The development of Chabahar has been discussed often during India-Iran bilateral talks since 2003, but has gained higher priority in recent times. On August 2012, India, Iran and Afghanistan held a trilateral meeting to discuss the Chabahar port development project and agreed to speed up the process. The initiative is expected to serve a number of purposes, including expansion of trade, investments and transit facilitation for the Central Asian Republics (CARs). The intergovernmental memorandum of understanding (MoU) proposed to be signed between India and Iran is likely to comprise the following main elements:
- An Indian Joint Venture (JV) company will lease two fully constructed berths in Chabahar port’s Phase-I project for a period of ten years, which could be renewed by mutual agreement.
- The JV Company will invest US $ 85.21 million for equipping the two berths within 12 months as a container terminal, and the second as a multi-purpose cargo terminal.
- The Indian and Iranian sides could enter into subsequent negotiations for participation in the construction, equipping and operating of terminals in Phase-II on build-operate-transfer (BOT) basis, subject to the Indian side’s satisfactory performance in Phase-I.
India’s presence in Chabahar port would give it a sea-land access into Afghanistan as well as to Central Asia through Iran’s eastern borders. From the Chabahar port, using the existing Iranian road network to the border town of Zaranj in Afghanistan, which is at a distance of 883 kilometers from the port. Furthermore, the Zaranj-Delaram road constructed by India in 2009 (the garland highway) can also be used to access four of the major cities of Afghanistan; Herat, Kandahar, Kabul and Mazar-e-Sharif.
This infrastructure will cater to the needs of Indian state-owned and private companies to extract iron-ore from the Hajigak mines in Bamiyan province, that a route for exporting this natural resource from Afghanistan through Iran back into India. These resources, of course, also represent huge potential income for Afghanistan. Finally, this infrastructure provides India with a route for Indian exports (and continued aid) to Afghanistan. This sea-land route to and from Afghanistan through Iran is of significance to India, given the continued intransigence of the Pakistani government in not allowing India access to the faster and cheaper land route across their country, even for transporting humanitarian goods. The port facility at Chabahar can also provide India an alternative to its long-standing energy pipeline projects like Turkmenistan-Afghanistan-Pakistan-India (TAPI) or the Iran-Pakistan-India (IPI), which have been stalled due to geopolitical reasons.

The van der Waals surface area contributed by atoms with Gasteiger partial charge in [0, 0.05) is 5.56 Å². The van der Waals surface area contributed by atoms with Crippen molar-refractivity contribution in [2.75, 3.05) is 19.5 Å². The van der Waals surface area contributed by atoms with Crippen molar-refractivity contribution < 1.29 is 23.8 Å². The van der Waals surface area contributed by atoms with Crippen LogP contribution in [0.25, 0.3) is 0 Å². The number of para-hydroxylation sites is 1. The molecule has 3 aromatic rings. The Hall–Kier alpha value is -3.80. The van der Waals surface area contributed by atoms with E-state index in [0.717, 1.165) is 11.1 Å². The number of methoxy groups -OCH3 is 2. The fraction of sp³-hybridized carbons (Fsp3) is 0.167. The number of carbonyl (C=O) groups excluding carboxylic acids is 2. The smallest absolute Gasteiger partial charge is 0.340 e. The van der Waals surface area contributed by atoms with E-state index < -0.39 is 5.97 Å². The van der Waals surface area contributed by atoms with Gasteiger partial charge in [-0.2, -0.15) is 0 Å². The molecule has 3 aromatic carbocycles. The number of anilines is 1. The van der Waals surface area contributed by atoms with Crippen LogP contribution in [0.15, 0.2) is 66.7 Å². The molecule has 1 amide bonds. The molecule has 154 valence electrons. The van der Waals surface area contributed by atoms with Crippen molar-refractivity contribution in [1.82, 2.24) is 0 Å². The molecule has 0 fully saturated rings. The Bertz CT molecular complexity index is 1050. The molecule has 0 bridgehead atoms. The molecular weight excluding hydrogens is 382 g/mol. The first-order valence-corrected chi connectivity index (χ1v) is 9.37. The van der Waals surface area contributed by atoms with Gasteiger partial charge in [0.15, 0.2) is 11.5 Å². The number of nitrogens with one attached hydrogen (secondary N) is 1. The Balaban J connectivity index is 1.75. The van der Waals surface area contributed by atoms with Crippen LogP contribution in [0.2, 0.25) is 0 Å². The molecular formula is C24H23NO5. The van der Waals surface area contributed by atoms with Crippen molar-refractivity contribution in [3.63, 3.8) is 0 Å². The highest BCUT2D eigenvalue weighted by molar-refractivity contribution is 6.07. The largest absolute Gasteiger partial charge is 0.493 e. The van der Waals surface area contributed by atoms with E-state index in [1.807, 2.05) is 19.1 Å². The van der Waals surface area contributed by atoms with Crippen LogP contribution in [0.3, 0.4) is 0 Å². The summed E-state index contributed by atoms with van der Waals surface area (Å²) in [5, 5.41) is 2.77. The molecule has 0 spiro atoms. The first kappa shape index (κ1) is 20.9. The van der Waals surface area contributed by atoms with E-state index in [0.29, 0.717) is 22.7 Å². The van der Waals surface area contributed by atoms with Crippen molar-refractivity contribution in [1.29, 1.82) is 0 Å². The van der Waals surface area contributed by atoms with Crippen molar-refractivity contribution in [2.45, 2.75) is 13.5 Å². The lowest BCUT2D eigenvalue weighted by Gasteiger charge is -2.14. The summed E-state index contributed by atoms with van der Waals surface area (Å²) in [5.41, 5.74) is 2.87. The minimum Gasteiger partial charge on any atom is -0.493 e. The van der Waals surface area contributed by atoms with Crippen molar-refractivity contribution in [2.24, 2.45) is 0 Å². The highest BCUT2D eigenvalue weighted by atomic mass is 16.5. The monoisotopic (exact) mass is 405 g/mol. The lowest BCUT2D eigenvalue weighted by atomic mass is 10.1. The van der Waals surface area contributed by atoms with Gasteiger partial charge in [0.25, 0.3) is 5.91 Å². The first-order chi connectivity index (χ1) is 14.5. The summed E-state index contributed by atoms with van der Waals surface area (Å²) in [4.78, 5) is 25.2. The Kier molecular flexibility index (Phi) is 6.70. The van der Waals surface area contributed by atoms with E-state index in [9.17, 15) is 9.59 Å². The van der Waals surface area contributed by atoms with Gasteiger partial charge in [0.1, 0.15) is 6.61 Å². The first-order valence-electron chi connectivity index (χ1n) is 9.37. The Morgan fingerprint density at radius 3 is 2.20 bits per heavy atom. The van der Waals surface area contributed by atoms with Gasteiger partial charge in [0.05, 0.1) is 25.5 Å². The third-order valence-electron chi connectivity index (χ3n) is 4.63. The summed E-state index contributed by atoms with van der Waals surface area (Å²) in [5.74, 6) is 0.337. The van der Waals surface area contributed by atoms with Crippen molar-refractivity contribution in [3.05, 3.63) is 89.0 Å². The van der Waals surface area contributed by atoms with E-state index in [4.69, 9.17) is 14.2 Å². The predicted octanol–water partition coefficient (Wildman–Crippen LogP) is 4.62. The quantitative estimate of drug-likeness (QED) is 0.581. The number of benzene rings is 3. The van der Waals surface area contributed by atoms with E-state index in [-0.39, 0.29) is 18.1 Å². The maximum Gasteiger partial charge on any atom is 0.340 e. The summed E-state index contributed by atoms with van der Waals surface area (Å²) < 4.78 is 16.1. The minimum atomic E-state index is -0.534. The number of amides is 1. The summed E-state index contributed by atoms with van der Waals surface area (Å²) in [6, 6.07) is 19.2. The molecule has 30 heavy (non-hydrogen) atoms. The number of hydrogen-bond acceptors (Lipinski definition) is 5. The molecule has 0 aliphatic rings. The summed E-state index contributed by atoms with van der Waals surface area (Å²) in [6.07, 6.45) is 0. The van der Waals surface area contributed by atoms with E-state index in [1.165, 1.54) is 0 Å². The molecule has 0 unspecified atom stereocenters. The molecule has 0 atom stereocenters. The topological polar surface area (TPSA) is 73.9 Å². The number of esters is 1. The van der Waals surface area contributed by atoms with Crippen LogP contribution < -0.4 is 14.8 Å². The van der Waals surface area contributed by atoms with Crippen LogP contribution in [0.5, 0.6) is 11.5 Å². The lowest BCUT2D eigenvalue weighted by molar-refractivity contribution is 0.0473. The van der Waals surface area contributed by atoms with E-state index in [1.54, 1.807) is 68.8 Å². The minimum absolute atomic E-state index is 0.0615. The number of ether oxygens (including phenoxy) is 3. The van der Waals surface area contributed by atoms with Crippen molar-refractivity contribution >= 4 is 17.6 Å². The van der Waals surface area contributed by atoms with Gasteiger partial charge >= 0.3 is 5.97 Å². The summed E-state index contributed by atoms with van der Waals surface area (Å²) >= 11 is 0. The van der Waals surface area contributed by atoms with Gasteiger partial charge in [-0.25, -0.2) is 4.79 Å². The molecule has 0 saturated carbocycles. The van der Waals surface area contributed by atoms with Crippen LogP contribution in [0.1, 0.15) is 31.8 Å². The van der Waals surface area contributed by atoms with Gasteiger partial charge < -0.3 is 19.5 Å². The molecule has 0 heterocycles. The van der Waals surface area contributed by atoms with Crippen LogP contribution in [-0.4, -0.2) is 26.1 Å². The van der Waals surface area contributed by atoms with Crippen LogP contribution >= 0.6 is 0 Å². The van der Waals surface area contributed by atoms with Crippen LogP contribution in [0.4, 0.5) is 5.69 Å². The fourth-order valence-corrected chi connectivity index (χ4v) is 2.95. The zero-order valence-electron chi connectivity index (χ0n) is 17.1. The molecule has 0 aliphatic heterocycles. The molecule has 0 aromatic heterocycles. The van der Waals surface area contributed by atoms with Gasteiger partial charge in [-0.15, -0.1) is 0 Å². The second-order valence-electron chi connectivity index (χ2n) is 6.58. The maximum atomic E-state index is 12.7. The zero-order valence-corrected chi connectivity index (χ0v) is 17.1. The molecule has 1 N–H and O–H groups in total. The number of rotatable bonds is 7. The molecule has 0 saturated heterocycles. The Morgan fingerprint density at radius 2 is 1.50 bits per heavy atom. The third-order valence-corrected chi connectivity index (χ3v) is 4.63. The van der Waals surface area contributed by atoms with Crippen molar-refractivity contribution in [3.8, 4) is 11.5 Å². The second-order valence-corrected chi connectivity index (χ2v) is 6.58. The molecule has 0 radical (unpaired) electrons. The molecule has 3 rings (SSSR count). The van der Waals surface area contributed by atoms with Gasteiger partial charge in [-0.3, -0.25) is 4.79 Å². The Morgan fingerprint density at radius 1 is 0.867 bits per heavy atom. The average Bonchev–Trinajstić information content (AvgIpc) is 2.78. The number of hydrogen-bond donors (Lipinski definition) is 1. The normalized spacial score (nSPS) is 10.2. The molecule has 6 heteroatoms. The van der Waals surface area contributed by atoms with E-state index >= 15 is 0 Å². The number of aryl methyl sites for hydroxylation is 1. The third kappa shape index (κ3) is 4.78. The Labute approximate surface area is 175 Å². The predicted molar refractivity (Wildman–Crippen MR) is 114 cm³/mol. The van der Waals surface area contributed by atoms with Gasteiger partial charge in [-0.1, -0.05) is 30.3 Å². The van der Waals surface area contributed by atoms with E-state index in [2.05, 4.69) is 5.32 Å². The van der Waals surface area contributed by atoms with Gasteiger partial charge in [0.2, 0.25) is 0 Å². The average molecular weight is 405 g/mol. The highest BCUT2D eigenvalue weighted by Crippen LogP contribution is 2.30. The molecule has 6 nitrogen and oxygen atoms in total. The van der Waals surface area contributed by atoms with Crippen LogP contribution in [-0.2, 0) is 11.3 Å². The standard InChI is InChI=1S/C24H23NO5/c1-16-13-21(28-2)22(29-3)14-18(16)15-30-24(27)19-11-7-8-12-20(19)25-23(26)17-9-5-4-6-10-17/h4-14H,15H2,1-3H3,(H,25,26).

India’s ‘Connect Central Asia’ policy, which is a broad-based approach, includes political, security, economic and cultural connections, concentrates on strengthening India’s strategic and security cooperation in the region. India is also working to connect Iran and Afghanistan with Tajikistan and other CARs via these roads, thereby increasing regional trade as well as creating a route for India to access the rich gas and oil reserves of Central Asia.
The question that concerns India is that any external influence in CARs will have serious implications, direct or indirect, for the countries of the region. Related to the geo-strategic significance of CARs is the problem of religious extremism/terrorism or what CARs call ‘political Islam’ and problem of drugs and arms trafficking. India, as an extended neighbour of CARs, has major geo-strategic and economic interests in this region. The future prospects for cooperation between Central Asia and India in the field of energy security assume great importance. Peace and stability in CARs and Afghanistan seem to be the most crucial factor for India’s security.
For India, Chabahar port project is expected to serve a number of purposes, including expansion of trade, investments and transit facilitation for the CARs. The port will serve as the Indian Ocean outlet for Central Asia, and provide connectivity to the proposed International North South Corridor (INSTC) running northward through Iran and Afghanistan, which will also provide India vital access to Central Asian Republics, Russia, and ultimately European markets, enabling India to effectively compete with China.
Although there are no signs of any significant Indian-Iranian naval cooperation, commercial maritime cooperation and joint transportation infrastructure development has elevated the level of India-Iran strategic cooperation.
While India will secure access to markets in Central Asia for its future economic growth, Iran would be able to facilitate further connectivity to CARs for its resources. As India is constructing infrastructure in Afghanistan, this port can to develop as a hub for trading of commodities in the region.
Shashwat Tiwari is currently a Research Associate at the National Maritime Foundation (NMF), New Delhi.